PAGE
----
13"And these are the measurements of the altar by cubits (the cubit being a cubit and a handbreadth): the base shall be a cubit and the width a cubit, and its border on its edge round about one span; and this shall be the height of the base of the altar. 14From the base on the ground to the lower ledge shall be two cubits and the width one cubit; and from the smaller ledge to the larger ledge shall be four cubits and the width one cubit. 15The altar hearth shall be four cubits; and from the altar hearth shall extend upwards four horns. 16Now the altar hearth shall be twelve cubits long by twelve wide, square in its four sides. 17The ledge shall be fourteen cubits long by fourteen wide in its four sides, the border around it shall be half a cubit and its base shall be a cubit round about; and its steps shall face the east."

43:15 "and from the altar hearth shall extend upwards four horns" There are numerous references to the four horns (i.e., like cow horns) of the sacrificial altar in the OT (cf. Exod. 27:2; 29:12; 30:10; 1 Kgs. 1:50; 2:28). Even the incense altar had four horns. This was the most holy part of the sacrificial altar on which a small portion of the blood was smeared (cf. Exod. 29:12; Lev. 4:7,18,25; 9:9; Ezek. 43:20) before the rest was poured out at the base of the altar of sacrifice.

 18And He said to me, "Son of man, thus says the Lord God, 'These are the statutes for the altar on the day it is built, to offer burnt offerings on it and to sprinkle blood on it. 19You shall give to the Levitical priests who are from the offspring of Zadok, who draw near to Me to minister to Me,' declares the Lord God, 'a young bull for a sin offering. 20You shall take some of its blood and put it on its four horns and on the four corners of the ledge and on the border round about; thus you shall cleanse it and make atonement for it. 21You shall also take the bull for the sin offering, and it shall be burned in the appointed place of the house, outside the sanctuary.'"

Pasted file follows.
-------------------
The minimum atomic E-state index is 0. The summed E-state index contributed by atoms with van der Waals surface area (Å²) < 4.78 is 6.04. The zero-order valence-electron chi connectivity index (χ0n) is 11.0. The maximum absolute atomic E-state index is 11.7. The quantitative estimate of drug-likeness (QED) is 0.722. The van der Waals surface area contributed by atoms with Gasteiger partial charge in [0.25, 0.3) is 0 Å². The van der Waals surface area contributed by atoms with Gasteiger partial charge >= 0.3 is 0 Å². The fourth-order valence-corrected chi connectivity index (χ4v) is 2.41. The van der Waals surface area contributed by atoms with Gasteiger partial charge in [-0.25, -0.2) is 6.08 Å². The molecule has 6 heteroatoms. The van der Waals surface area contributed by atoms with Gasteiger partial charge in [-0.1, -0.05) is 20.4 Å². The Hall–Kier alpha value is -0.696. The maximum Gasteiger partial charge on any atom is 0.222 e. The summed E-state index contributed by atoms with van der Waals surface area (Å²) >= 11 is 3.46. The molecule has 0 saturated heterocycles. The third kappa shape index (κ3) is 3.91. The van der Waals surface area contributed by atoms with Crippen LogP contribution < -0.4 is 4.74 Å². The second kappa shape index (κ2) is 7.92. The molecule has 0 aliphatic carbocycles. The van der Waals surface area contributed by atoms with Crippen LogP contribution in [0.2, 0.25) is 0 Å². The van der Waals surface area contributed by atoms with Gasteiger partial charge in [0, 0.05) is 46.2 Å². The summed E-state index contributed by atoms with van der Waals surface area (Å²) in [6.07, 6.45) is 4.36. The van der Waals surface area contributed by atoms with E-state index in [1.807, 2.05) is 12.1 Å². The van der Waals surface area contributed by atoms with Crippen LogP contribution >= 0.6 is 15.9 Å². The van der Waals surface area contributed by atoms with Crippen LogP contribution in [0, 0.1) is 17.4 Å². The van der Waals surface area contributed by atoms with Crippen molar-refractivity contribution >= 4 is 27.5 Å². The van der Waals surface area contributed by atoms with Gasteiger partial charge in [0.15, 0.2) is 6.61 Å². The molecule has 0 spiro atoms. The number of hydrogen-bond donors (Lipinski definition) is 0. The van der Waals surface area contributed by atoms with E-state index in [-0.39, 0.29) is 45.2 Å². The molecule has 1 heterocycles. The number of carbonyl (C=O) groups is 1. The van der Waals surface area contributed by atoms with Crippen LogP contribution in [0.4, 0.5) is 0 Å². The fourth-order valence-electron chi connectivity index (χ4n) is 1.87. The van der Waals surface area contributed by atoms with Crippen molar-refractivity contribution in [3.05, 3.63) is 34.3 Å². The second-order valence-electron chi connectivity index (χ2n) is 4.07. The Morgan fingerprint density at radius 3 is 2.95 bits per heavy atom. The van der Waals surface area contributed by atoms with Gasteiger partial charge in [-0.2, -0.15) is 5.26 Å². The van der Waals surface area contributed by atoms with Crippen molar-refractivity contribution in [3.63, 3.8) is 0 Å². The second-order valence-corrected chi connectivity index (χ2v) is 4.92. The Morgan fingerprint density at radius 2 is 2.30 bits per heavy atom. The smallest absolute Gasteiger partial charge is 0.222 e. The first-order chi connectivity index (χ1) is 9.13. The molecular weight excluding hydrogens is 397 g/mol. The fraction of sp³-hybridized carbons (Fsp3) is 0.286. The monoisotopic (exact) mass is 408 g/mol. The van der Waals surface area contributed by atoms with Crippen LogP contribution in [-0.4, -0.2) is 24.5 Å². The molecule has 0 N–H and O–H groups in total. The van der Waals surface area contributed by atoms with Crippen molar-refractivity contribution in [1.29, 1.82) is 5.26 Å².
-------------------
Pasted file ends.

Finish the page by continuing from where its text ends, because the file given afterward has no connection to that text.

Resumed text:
43:18 This clearly states that the altar was for the purpose of atonement, not a memorial (cf. 45:15, 17, 20). This is in direct conflict with the NT book of Hebrews (esp. chapters 9-10), which sees Jesus as the last sacrifice needed to atone for mankind's sin.

43:20 "cleanse it" This verb (BDB 306, KB 305, Piel perfect) is repeated in vv 22(twice) and the Piel infinitive construct in v. 23. The Piel denotes cleansing by means of a blood sacrifice (cf. Lev. 8:15; Ezek. 45:18) as does the next verb "make atonement" (BDB 497, KB 493, Piel perfect, cf. v. 26; 45:20).

 22"'On the second day you shall offer a male goat without blemish for a sin offering, and they shall cleanse the altar as they cleansed it with the bull. 23When you have finished cleansing it, you shall present a young bull without blemish and a ram without blemish from the flock. 24You shall present them before the Lord, and the priests shall throw salt on them, and they shall offer them up as a burnt offering to the Lord. 25For seven days you shall prepare daily a goat for a sin offering; also a young bull and a ram from the flock, without blemish, shall be prepared. 26For seven days they shall make atonement for the altar and purify it; so shall they consecrate it. 27When they have completed the days, it shall be that on the eighth day and onward, the priests shall offer your burnt offerings on the altar, and your peace offerings; and I will accept you,' declares the Lord God."

43:24 "salt" Usually salt was put with the grain offerings (cf. Lev. 2:13) and here with blood offerings. Because of Ezek. 6:9 it possibly was put on all offerings. It was a symbol of the Israelite's covenant with YHWH (cf. Num. 18:19; II Chr. 13:5).

43:25,26 "for seven days" This purification and dedication procedure parallels Exod. 29:35-37; Lev. 8:33-36. Holy things had to have a special initiation and also rigid procedures for maintaining their holiness. The Mosaic legislation (and also that of Ezekiel) was keen on maintaining a strict separation between the holy and the mundane, the clean and the unclean. This ritual separation reflected their theology of the world and life, the physical and spiritual

▣ "goat" Goats were not used in the Mosaic system for dedication offerings.

43:27 "peace offering" This was the fellowship meal where God symbolically ate with the offerer. It was eaten in the temple setting and is a foreshadowing of the Lord's Supper.

▣ "I will accept you, declares the Lord God" This was the purpose of Ezekiel's sacrificial cultus (i.e., reunite sinful Israel with a holy God). Ezekiel sees it in terms of ancient sacrificial ritual (i.e., Leviticus 1-7).

The verb (BDB 953, KB 1280, Qal perfect) is also used in 20:40,41 of an accepted sacrifice. Because YHWH was with His people, purity, holiness, ceremonial cleanness must be maintained!


This is a study guide commentary, which means that you are responsible for your own interpretation of the Bible. Each of us must walk in the light we have. You, the Bible, and the Holy Spirit are priority in interpretation. You must not relinquish this to a commentator.

These discussion questions are provided to help you think through the major issues of this section of the book. They are meant to be thought-provoking, not definitive.

1. When were these chapters fulfilled?

2. What is the purpose of the end-time sacrificial system?

3. Describe the Cherubim.

4. What is the purpose of an end-time temple?